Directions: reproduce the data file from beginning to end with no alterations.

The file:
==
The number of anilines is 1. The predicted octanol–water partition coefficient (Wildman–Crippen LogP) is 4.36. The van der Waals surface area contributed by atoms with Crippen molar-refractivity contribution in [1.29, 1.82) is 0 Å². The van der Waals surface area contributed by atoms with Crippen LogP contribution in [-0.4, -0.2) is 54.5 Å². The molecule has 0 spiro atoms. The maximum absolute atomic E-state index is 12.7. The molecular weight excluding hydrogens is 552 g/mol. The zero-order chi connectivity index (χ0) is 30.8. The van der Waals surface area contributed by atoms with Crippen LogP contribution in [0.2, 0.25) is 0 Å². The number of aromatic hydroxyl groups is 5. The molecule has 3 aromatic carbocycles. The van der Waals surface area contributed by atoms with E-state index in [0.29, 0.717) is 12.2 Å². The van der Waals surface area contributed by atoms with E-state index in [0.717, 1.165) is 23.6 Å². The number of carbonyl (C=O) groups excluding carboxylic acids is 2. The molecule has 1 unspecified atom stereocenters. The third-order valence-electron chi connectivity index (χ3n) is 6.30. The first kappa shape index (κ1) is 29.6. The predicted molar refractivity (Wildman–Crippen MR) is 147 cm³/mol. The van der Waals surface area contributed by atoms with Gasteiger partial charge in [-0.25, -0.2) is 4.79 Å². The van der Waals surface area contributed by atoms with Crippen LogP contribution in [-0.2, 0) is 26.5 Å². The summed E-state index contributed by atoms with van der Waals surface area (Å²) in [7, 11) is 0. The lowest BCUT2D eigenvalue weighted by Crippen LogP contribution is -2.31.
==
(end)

The number of anilines is 1. The predicted octanol–water partition coefficient (Wildman–Crippen LogP) is 4.36. The van der Waals surface area contributed by atoms with Crippen molar-refractivity contribution in [1.29, 1.82) is 0 Å². The van der Waals surface area contributed by atoms with Crippen LogP contribution in [-0.4, -0.2) is 54.5 Å². The molecule has 0 spiro atoms. The maximum absolute atomic E-state index is 12.7. The molecular weight excluding hydrogens is 552 g/mol. The zero-order chi connectivity index (χ0) is 30.8. The van der Waals surface area contributed by atoms with Crippen LogP contribution in [0.2, 0.25) is 0 Å². The number of aromatic hydroxyl groups is 5. The molecule has 3 aromatic carbocycles. The van der Waals surface area contributed by atoms with E-state index in [0.29, 0.717) is 12.2 Å². The van der Waals surface area contributed by atoms with E-state index in [0.717, 1.165) is 23.6 Å². The number of carbonyl (C=O) groups excluding carboxylic acids is 2. The molecule has 1 unspecified atom stereocenters. The third-order valence-electron chi connectivity index (χ3n) is 6.30. The first kappa shape index (κ1) is 29.6. The predicted molar refractivity (Wildman–Crippen MR) is 147 cm³/mol. The van der Waals surface area contributed by atoms with Gasteiger partial charge in [-0.25, -0.2) is 4.79 Å². The van der Waals surface area contributed by atoms with Crippen LogP contribution in [-0.2, 0) is 26.5 Å². The summed E-state index contributed by atoms with van der Waals surface area (Å²) in [7, 11) is 0. The lowest BCUT2D eigenvalue weighted by Crippen LogP contribution is -2.31.